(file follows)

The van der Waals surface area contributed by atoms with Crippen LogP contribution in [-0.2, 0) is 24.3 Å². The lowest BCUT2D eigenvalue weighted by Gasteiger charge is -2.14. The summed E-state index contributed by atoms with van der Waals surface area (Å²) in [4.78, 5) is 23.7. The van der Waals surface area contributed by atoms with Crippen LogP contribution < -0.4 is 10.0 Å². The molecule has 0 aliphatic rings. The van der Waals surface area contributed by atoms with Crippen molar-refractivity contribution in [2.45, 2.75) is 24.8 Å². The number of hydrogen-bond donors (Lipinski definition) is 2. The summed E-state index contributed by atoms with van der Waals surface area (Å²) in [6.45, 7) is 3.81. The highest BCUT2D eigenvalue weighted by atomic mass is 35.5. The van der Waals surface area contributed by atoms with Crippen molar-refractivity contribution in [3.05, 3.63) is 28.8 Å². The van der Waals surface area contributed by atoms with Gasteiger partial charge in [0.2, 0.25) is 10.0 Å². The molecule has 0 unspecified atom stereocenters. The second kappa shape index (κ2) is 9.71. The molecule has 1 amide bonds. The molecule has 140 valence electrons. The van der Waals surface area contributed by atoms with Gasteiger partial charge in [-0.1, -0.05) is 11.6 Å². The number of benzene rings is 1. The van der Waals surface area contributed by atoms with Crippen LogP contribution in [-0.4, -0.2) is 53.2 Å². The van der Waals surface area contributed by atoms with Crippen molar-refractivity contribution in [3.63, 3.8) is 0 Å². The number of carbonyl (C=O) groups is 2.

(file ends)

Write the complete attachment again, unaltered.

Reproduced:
The van der Waals surface area contributed by atoms with Crippen LogP contribution in [-0.2, 0) is 24.3 Å². The lowest BCUT2D eigenvalue weighted by Gasteiger charge is -2.14. The summed E-state index contributed by atoms with van der Waals surface area (Å²) in [4.78, 5) is 23.7. The van der Waals surface area contributed by atoms with Crippen LogP contribution < -0.4 is 10.0 Å². The molecule has 0 aliphatic rings. The van der Waals surface area contributed by atoms with Crippen molar-refractivity contribution in [2.45, 2.75) is 24.8 Å². The number of hydrogen-bond donors (Lipinski definition) is 2. The summed E-state index contributed by atoms with van der Waals surface area (Å²) in [6.45, 7) is 3.81. The highest BCUT2D eigenvalue weighted by atomic mass is 35.5. The van der Waals surface area contributed by atoms with Crippen molar-refractivity contribution in [3.05, 3.63) is 28.8 Å². The van der Waals surface area contributed by atoms with Gasteiger partial charge in [0.2, 0.25) is 10.0 Å². The molecule has 0 unspecified atom stereocenters. The second kappa shape index (κ2) is 9.71. The molecule has 1 amide bonds. The molecule has 140 valence electrons. The van der Waals surface area contributed by atoms with Gasteiger partial charge in [-0.1, -0.05) is 11.6 Å². The number of benzene rings is 1. The van der Waals surface area contributed by atoms with Crippen LogP contribution in [-0.4, -0.2) is 53.2 Å². The van der Waals surface area contributed by atoms with Crippen molar-refractivity contribution in [3.63, 3.8) is 0 Å². The number of carbonyl (C=O) groups is 2.